Byron's Babbles

“The Rock” In The Atlantic Ocean

Yesterday while exploring the rocks along the Atlantic Coast of Maine I found a beautiful rock that once I took out of the ocean 🌊 wasn’t so beautiful any more. That experience prompted this VLOG Post:

https://youtu.be/lK92Io2ocWc

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Independence Day Leadership Lessons From Maine & Joshua Lawrence Chamberlain

On this 2018 Fourth Of July morning I am reminded of the great leadership that has been necessary for the United States to become the great country it is. My family and I are vacationing in Maine right now so, of course, I had to do some studying of influential leaders from Maine. Boy did I come across a great one: Joshua Lawrence Chamberlain. Now I know that Independence Day is observed to honor our Declaration of Independence from the tyranny of Great Britain and those who provided the leadership during this important time of our country’s founding, but since I am in Maine I am going to honor and remember Chamberlain too.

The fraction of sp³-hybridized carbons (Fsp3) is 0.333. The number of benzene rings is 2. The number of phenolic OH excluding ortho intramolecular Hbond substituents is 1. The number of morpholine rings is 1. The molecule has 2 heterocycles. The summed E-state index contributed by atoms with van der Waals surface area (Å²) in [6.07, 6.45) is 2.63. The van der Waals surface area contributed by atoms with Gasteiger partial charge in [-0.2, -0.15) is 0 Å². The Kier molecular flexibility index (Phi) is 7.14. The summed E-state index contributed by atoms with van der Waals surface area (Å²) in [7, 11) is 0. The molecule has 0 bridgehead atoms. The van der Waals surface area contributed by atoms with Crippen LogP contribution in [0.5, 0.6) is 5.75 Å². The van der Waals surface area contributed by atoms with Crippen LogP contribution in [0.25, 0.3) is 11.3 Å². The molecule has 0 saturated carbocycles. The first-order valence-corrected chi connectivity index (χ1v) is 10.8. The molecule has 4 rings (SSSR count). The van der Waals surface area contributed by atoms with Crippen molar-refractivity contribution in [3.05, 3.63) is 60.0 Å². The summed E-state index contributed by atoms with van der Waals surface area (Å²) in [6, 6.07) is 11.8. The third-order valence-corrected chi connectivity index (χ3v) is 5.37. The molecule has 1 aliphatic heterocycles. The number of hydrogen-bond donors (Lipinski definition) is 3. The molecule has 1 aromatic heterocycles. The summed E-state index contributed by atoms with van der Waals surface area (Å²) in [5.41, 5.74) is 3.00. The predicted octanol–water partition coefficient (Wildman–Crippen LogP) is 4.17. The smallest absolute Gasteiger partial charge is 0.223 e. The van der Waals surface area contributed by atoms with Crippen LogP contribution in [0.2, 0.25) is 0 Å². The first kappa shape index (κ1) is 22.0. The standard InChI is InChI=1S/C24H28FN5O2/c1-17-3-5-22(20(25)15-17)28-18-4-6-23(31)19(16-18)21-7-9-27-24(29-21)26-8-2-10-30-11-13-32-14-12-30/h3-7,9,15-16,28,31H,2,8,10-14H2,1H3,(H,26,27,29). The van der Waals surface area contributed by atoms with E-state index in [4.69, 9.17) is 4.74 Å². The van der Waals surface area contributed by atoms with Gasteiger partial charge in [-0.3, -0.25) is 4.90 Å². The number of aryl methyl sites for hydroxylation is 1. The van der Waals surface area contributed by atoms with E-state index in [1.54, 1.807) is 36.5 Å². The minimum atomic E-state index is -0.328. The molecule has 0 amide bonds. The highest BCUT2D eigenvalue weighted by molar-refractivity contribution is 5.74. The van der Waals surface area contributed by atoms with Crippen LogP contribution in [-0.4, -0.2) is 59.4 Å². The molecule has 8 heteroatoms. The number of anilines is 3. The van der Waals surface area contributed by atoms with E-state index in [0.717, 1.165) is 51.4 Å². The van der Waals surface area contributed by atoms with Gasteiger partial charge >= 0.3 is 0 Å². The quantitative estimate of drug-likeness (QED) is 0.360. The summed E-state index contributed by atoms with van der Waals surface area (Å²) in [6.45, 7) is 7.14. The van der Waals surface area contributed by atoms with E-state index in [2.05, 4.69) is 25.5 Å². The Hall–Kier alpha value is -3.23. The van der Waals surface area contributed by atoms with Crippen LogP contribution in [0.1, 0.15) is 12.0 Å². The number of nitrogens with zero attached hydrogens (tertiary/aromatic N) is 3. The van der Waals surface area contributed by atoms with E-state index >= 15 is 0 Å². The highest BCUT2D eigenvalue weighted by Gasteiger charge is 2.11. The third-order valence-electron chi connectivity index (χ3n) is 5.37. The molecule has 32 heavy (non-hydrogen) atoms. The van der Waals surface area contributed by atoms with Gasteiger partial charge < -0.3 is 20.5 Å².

Raised from a modest life in the small town of Brewer Maine, Joshua Chamberlain chose the professions of ministry and academia filling in the post of Professor of Rhetoric at Bowdoin College during the tumultuous 1850s. As the Civil War broke out, Chamberlain felt the impulse to serve based on his belief in preserving the union and his moral conviction against the institution of slavery. In early 1862, Chamberlain expressed his desire to serve to the Governor of Maine, who offered him the rank of Colonel in the Maine volunteers. He turned that rank down because he did not believe he had the experience necessary for the rank. This is lesson one learned from him – be modest and know what skill level you have and what you still have to learn. Believing he needed to gain experience and knowledge of the military profession, Chamberlain’s uncommon act of humility set a tone for the remainder of his service.

But the cause for which we fought was higher; our thought wider… That thought was our power. ~ Joshua Lawrence Chamberlain

Joshua Lawrence Chamberlain went on to have a very successful military career and ended that career as a Brigadier General, but two Civil War stories are worth telling in this blog post. Here they are:

Battle of Gettysburg, July 2, 1863, Little Round Top